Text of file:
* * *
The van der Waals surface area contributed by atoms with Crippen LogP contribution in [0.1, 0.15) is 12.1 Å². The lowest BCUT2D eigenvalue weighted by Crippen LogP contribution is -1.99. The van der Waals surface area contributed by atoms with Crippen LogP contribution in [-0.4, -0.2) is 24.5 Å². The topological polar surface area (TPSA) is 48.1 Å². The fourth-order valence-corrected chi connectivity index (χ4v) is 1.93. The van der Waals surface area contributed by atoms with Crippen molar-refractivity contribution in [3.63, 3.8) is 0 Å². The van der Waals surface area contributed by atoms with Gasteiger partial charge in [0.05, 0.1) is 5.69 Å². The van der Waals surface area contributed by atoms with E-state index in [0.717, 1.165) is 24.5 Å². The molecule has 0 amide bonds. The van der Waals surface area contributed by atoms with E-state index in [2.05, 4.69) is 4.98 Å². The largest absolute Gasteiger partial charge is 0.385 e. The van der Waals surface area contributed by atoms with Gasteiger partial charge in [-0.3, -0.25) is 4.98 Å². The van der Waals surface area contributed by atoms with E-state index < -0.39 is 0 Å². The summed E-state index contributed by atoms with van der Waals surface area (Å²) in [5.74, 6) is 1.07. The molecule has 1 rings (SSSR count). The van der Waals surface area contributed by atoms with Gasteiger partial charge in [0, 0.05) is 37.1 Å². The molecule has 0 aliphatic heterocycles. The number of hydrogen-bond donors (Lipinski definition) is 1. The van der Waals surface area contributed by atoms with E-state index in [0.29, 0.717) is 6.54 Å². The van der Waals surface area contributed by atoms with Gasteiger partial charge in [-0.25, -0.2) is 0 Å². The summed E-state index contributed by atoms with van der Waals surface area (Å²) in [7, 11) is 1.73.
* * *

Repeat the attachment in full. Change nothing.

The van der Waals surface area contributed by atoms with Crippen LogP contribution in [0.1, 0.15) is 12.1 Å². The lowest BCUT2D eigenvalue weighted by Crippen LogP contribution is -1.99. The van der Waals surface area contributed by atoms with Crippen LogP contribution in [-0.4, -0.2) is 24.5 Å². The topological polar surface area (TPSA) is 48.1 Å². The fourth-order valence-corrected chi connectivity index (χ4v) is 1.93. The van der Waals surface area contributed by atoms with Crippen molar-refractivity contribution in [3.63, 3.8) is 0 Å². The van der Waals surface area contributed by atoms with Gasteiger partial charge in [0.05, 0.1) is 5.69 Å². The van der Waals surface area contributed by atoms with E-state index in [0.717, 1.165) is 24.5 Å². The molecule has 0 amide bonds. The van der Waals surface area contributed by atoms with E-state index in [2.05, 4.69) is 4.98 Å². The largest absolute Gasteiger partial charge is 0.385 e. The van der Waals surface area contributed by atoms with Gasteiger partial charge in [-0.3, -0.25) is 4.98 Å². The van der Waals surface area contributed by atoms with E-state index < -0.39 is 0 Å². The summed E-state index contributed by atoms with van der Waals surface area (Å²) in [5.74, 6) is 1.07. The molecule has 1 rings (SSSR count). The van der Waals surface area contributed by atoms with Gasteiger partial charge in [0, 0.05) is 37.1 Å². The molecule has 0 aliphatic heterocycles. The number of hydrogen-bond donors (Lipinski definition) is 1. The van der Waals surface area contributed by atoms with E-state index in [0.29, 0.717) is 6.54 Å². The van der Waals surface area contributed by atoms with Gasteiger partial charge in [-0.25, -0.2) is 0 Å². The summed E-state index contributed by atoms with van der Waals surface area (Å²) in [7, 11) is 1.73.